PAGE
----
Obama Asks DNC to Let Florida Delegates Cast Full Votes at Denver Convention
Beth Reinhard, of The Miami Herald, reports: "Seeking closure of the bitter dispute that rocked Florida's Democratic primary, presumptive nominee Barack Obama asked the national party Sunday to let the state's delegates cast full votes at the convention in Denver. Practically speaking, whether Florida delegates have full or half votes won't matter because Obama won enough delegates in the primaries to claim the nomination. Still, Democratic leaders welcomed the gesture."

Dan Moffett Not All Veterans Salute McCain
Dan Moffett writes for the Palm Beach Post: "The growing ranks of veterans returning from Iraq and Afghanistan will have a lot to say about who becomes president. And what they are saying isn't what you might expect. In theory, John McCain, with his long record of service as a Navy pilot and prisoner of war story from Vietnam, should have the market cornered on the military vote. Instead, he has drawn opposition from many veterans because of his voting record in the Senate. Sen. McCain has voted against bills that would have improved veterans' benefits, particularly health care, or measures to ease the strain on active-duty troops and their families."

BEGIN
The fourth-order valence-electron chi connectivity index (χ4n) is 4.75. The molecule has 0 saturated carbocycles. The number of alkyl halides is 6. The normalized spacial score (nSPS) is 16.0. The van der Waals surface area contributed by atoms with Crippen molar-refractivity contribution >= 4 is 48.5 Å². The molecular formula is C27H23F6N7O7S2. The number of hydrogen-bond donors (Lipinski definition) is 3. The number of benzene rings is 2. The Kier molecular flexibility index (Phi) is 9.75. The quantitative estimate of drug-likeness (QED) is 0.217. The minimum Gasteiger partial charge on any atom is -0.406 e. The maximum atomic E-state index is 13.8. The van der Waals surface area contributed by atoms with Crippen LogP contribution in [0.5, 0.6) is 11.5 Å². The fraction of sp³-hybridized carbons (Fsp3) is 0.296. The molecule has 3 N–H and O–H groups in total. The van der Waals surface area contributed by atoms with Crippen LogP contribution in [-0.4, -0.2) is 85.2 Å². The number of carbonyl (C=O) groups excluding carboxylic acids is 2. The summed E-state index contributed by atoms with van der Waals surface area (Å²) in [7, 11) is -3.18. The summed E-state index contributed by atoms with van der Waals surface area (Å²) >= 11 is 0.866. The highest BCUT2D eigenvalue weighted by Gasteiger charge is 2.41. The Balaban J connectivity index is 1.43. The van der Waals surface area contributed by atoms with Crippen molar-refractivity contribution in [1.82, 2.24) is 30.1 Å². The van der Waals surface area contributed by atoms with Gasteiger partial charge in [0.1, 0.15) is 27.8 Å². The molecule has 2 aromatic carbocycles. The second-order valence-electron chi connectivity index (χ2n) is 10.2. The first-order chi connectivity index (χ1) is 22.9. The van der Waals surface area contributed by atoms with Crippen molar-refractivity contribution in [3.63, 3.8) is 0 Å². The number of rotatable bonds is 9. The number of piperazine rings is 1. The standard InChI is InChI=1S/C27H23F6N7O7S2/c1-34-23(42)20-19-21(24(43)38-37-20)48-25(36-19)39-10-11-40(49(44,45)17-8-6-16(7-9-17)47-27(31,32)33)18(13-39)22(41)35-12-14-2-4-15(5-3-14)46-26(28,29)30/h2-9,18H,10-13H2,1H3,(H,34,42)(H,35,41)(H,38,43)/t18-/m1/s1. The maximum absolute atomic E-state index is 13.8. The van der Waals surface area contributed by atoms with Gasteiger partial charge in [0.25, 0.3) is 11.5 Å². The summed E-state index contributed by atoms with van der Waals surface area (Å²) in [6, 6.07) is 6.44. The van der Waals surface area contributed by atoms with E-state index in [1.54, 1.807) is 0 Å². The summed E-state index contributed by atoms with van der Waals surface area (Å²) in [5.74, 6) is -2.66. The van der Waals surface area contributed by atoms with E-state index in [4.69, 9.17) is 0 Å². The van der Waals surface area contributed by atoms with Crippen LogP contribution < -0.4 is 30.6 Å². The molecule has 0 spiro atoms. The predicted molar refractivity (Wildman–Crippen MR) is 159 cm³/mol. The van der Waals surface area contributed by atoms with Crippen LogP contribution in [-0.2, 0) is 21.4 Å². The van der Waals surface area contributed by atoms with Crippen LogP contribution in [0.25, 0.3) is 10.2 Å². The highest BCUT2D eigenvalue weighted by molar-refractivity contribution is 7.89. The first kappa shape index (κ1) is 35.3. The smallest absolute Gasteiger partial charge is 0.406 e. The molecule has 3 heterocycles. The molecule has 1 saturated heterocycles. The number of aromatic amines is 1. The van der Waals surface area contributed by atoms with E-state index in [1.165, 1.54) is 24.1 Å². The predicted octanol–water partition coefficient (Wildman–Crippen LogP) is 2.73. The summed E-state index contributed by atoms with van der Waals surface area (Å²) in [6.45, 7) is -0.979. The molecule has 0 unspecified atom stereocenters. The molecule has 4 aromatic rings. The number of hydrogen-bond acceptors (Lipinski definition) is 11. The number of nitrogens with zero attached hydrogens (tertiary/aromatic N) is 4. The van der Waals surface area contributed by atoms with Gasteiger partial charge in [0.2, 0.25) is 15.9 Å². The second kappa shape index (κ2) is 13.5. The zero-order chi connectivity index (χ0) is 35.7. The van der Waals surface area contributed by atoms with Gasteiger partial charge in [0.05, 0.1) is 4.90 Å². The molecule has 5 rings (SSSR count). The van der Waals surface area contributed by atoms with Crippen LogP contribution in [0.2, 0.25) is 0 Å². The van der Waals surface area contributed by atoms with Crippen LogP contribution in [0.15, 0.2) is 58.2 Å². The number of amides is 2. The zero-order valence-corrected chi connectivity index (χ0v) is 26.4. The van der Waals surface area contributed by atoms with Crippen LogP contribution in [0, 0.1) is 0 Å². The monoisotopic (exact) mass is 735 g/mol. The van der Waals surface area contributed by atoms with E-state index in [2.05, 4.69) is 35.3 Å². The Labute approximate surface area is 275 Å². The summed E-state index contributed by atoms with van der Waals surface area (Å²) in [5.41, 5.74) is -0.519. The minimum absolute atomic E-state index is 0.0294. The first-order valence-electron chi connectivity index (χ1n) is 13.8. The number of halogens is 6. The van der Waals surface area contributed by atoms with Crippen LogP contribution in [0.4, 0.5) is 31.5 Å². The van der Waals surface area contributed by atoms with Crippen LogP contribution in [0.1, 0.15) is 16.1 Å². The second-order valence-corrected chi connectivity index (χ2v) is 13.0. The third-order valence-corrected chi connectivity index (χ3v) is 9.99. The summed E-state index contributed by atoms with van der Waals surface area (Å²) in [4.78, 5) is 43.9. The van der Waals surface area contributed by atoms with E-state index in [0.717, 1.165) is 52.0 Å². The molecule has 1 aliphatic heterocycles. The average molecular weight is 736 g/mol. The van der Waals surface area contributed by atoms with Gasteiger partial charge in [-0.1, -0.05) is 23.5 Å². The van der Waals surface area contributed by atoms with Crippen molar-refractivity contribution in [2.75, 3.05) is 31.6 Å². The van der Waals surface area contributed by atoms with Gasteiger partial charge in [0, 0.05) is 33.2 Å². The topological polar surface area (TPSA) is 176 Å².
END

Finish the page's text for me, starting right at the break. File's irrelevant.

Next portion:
Battle Over Oil-Rich City Threatens to Derail Iraqi Elections
For McClatchy Newspapers, Leila Fadel and Sahar Issa report: "Despite intense U.S. pressure, Iraqi legislators Sunday failed to reach an agreement to solve an increasingly bitter dispute over the oil-rich northern city of Kirkuk. Kirkuk sits on Iraq's northern oil fields and also on a fault line between the Sunni Muslim Kurds who dominate most of northern Iraq and the Sunni Arabs who occupy the center of the country. Saddam Hussein forced thousands of Kurds out of the city to make way for more Arabs, but since the 2003 U.S.-led invasion of Iraq, the Kurds and their militia, the peshmerga, have driven many Sunni Arabs out of Kirkuk. The parliament's inability to resolve the dispute over the city mirrors Iraqi political leaders' inability to make progress on other fronts, including constitutional amendments and the passage of a law governing the distribution of the country's oil revenues, despite the recent improvements in security."

Out of FEMA Park, Clinging to a Fraying Lifeline